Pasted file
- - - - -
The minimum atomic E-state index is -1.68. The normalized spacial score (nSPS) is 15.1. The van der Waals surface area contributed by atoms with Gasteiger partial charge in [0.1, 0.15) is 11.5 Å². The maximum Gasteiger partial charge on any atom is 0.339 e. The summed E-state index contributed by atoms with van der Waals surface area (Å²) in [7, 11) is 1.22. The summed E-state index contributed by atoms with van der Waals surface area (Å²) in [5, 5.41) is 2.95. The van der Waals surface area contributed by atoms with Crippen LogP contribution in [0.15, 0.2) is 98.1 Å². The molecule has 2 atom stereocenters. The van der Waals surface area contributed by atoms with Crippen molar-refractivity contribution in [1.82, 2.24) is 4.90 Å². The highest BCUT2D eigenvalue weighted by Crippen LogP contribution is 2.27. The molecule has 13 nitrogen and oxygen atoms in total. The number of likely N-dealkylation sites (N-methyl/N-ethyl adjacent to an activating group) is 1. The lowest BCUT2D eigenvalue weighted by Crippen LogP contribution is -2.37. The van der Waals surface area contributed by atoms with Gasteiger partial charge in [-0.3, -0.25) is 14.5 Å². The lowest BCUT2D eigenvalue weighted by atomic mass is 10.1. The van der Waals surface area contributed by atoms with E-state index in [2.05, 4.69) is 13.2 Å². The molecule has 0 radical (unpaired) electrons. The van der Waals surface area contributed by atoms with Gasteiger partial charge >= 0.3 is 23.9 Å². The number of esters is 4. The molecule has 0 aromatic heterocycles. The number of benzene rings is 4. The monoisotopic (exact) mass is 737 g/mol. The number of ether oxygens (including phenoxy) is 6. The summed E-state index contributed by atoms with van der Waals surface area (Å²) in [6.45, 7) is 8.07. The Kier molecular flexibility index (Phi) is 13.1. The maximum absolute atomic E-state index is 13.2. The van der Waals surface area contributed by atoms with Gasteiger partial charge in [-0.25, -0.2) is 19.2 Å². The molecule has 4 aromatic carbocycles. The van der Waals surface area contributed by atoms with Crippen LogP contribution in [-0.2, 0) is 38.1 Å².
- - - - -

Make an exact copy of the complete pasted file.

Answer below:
The minimum atomic E-state index is -1.68. The normalized spacial score (nSPS) is 15.1. The van der Waals surface area contributed by atoms with Gasteiger partial charge in [0.1, 0.15) is 11.5 Å². The maximum Gasteiger partial charge on any atom is 0.339 e. The summed E-state index contributed by atoms with van der Waals surface area (Å²) in [7, 11) is 1.22. The summed E-state index contributed by atoms with van der Waals surface area (Å²) in [5, 5.41) is 2.95. The van der Waals surface area contributed by atoms with Crippen LogP contribution in [0.15, 0.2) is 98.1 Å². The molecule has 2 atom stereocenters. The van der Waals surface area contributed by atoms with Crippen molar-refractivity contribution in [1.82, 2.24) is 4.90 Å². The highest BCUT2D eigenvalue weighted by Crippen LogP contribution is 2.27. The molecule has 13 nitrogen and oxygen atoms in total. The number of likely N-dealkylation sites (N-methyl/N-ethyl adjacent to an activating group) is 1. The lowest BCUT2D eigenvalue weighted by Crippen LogP contribution is -2.37. The van der Waals surface area contributed by atoms with Gasteiger partial charge in [-0.3, -0.25) is 14.5 Å². The lowest BCUT2D eigenvalue weighted by atomic mass is 10.1. The van der Waals surface area contributed by atoms with E-state index in [2.05, 4.69) is 13.2 Å². The molecule has 0 radical (unpaired) electrons. The van der Waals surface area contributed by atoms with Gasteiger partial charge >= 0.3 is 23.9 Å². The number of esters is 4. The molecule has 0 aromatic heterocycles. The number of benzene rings is 4. The monoisotopic (exact) mass is 737 g/mol. The number of ether oxygens (including phenoxy) is 6. The summed E-state index contributed by atoms with van der Waals surface area (Å²) in [6.45, 7) is 8.07. The Kier molecular flexibility index (Phi) is 13.1. The maximum absolute atomic E-state index is 13.2. The van der Waals surface area contributed by atoms with Gasteiger partial charge in [-0.25, -0.2) is 19.2 Å². The molecule has 4 aromatic carbocycles. The van der Waals surface area contributed by atoms with Crippen LogP contribution in [-0.2, 0) is 38.1 Å².